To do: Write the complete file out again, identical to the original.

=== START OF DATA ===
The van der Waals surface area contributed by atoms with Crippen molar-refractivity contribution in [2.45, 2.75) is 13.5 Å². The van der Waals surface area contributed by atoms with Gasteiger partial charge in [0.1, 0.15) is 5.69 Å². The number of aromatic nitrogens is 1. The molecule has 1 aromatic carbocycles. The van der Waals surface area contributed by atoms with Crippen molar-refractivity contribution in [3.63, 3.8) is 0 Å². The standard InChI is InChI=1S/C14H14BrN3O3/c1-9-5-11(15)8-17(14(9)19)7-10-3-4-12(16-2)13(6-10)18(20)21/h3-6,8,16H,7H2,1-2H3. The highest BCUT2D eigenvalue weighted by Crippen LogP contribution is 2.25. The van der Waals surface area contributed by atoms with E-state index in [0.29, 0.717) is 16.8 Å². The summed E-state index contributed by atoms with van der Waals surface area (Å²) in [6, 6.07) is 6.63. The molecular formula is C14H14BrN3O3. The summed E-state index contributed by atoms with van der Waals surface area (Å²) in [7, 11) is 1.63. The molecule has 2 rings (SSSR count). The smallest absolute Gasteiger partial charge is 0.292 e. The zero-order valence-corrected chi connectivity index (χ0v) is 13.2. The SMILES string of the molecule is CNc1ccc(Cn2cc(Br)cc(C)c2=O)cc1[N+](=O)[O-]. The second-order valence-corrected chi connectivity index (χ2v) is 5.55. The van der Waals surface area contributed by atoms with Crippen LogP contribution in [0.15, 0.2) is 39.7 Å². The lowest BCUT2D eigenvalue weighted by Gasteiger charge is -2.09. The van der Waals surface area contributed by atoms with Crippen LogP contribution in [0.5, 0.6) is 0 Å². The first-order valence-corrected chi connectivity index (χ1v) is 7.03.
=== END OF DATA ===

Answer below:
The van der Waals surface area contributed by atoms with Crippen molar-refractivity contribution in [2.45, 2.75) is 13.5 Å². The van der Waals surface area contributed by atoms with Gasteiger partial charge in [0.1, 0.15) is 5.69 Å². The number of aromatic nitrogens is 1. The molecule has 1 aromatic carbocycles. The van der Waals surface area contributed by atoms with Crippen molar-refractivity contribution in [3.63, 3.8) is 0 Å². The standard InChI is InChI=1S/C14H14BrN3O3/c1-9-5-11(15)8-17(14(9)19)7-10-3-4-12(16-2)13(6-10)18(20)21/h3-6,8,16H,7H2,1-2H3. The highest BCUT2D eigenvalue weighted by Crippen LogP contribution is 2.25. The van der Waals surface area contributed by atoms with E-state index in [0.29, 0.717) is 16.8 Å². The summed E-state index contributed by atoms with van der Waals surface area (Å²) in [6, 6.07) is 6.63. The molecular formula is C14H14BrN3O3. The summed E-state index contributed by atoms with van der Waals surface area (Å²) in [7, 11) is 1.63. The molecule has 2 rings (SSSR count). The smallest absolute Gasteiger partial charge is 0.292 e. The zero-order valence-corrected chi connectivity index (χ0v) is 13.2. The SMILES string of the molecule is CNc1ccc(Cn2cc(Br)cc(C)c2=O)cc1[N+](=O)[O-]. The second-order valence-corrected chi connectivity index (χ2v) is 5.55. The van der Waals surface area contributed by atoms with Crippen LogP contribution in [0.15, 0.2) is 39.7 Å². The lowest BCUT2D eigenvalue weighted by Gasteiger charge is -2.09. The van der Waals surface area contributed by atoms with Crippen LogP contribution in [0.5, 0.6) is 0 Å². The first-order valence-corrected chi connectivity index (χ1v) is 7.03.